Look down at your right hand; now look at your left. Glance at your palms, then turn your hand over and look at the freckles, blemishes and veins on the back of your hand. Pinch yourself. You are very much present, very much in the now. Very much not in the future.
Now listen to these words: 3D printing. 3D Printing. It’s a pretty unassuming phrase in the canon of exciting two-word phrases: bungee jumping, horseback riding, cliff jumping, etc. But when you realize the potential of three-dimensional printing you, like me, will have to pinch yourself.
A form of additive manufacturing technology, 3D printing is a production process that creates a three-dimensional object from a digital model. It does so by placing tiny layers of synthetic material on top of one another to create almost any shape or design imaginable. When this process was first described to me, I was sitting at a bar with my uncle (a computer dude) this summer drinking a Shirley Temple. Whoa, slow down there
Uncle Rob, I thought. Put that in terms an Average Chump like me can understand.
He pointed at the plastic sword penetrating my maraschino cherry. He told me that it took much more plastic to produce my sword than was in the sword itself. It was produced, as with mostly every product manufactured from traditional machining techniques, in a subtractive process. Plastic taken from a larger piece of plastic to produce the thing sitting in my drink. Wasteful.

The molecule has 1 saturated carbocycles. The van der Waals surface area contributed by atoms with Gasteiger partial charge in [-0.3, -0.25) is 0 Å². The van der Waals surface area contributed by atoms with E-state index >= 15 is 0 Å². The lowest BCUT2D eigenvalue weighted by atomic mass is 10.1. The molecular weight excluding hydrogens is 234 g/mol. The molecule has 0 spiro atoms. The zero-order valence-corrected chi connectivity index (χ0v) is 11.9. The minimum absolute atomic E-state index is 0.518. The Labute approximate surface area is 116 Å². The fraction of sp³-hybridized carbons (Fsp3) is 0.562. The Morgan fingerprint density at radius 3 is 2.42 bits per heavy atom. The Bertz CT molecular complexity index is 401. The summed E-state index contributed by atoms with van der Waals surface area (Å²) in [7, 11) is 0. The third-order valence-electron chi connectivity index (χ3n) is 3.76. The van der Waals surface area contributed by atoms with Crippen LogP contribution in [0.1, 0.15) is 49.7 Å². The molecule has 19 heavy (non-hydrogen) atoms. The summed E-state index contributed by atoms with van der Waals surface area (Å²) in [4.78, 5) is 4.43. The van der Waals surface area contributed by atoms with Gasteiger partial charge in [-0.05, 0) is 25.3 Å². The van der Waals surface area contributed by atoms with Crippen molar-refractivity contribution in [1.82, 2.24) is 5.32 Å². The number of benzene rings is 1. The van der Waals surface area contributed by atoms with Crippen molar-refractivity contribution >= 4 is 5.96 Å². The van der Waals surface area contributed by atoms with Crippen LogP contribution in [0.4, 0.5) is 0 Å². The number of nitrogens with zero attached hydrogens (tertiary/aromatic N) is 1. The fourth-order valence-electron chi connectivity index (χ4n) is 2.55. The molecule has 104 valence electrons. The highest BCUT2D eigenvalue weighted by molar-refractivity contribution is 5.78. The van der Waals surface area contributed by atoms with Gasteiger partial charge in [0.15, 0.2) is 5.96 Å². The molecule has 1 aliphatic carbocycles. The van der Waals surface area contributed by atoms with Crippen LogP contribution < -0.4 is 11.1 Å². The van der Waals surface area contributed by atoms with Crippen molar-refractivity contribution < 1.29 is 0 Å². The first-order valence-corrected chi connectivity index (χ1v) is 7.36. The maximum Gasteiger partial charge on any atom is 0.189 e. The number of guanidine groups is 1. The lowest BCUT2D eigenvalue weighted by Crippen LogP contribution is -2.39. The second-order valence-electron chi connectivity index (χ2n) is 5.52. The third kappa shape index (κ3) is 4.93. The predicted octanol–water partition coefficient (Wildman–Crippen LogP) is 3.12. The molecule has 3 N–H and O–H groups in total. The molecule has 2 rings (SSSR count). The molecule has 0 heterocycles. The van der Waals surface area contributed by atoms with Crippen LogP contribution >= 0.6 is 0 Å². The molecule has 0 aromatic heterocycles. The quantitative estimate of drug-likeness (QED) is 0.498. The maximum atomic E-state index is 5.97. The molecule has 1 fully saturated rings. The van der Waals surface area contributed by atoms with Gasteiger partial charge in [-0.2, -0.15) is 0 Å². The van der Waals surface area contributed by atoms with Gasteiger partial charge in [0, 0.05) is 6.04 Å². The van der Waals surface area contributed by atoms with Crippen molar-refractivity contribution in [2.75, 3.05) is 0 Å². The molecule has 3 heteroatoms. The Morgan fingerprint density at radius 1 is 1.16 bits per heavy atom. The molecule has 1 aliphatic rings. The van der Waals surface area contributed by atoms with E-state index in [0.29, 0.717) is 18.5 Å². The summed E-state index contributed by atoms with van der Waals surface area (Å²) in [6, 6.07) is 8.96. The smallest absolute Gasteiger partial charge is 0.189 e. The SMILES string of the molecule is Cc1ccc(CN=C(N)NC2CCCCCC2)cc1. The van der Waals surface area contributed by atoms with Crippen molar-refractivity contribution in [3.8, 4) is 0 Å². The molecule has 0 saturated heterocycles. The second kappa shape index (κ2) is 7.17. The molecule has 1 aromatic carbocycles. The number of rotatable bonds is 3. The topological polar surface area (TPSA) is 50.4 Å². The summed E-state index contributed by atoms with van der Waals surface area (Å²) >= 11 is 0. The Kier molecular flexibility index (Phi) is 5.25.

3D printing, on the other hand, is an additive process. It uses the material necessary to create what is designed on the computer, and nothing more. There are infinite possibilities for production, and at the same time, infinite possibilities for limiting the waste produced from this production. Imagine a world where we print what we need at home, limiting all of the excess waste and fuel associated with getting a product from factory to market to home. This is what’s happening and it is blowing my mind.
Currently in its infantile stages of development, most modern printers only have the ability to work with easily melted materials. But this is not to take away that which is on the horizon. Various companies and researchers are working on printers that replicate things such as organ tissue. So, if you look down at your hand (or more appropriately your kidney, as it would need to be an organ) in 30 years, and you don’t have one, you could, theoretically, print one.
As Chris Anderson, former editor-in-chief of Wired Magazine, says, “[3D printing] will be bigger than the Internet.” It’s hard not to believe that we’re living in the future, and if the future means less waste and sustainable world of manufacturing, then let’s celebrate and embrace what’s to come.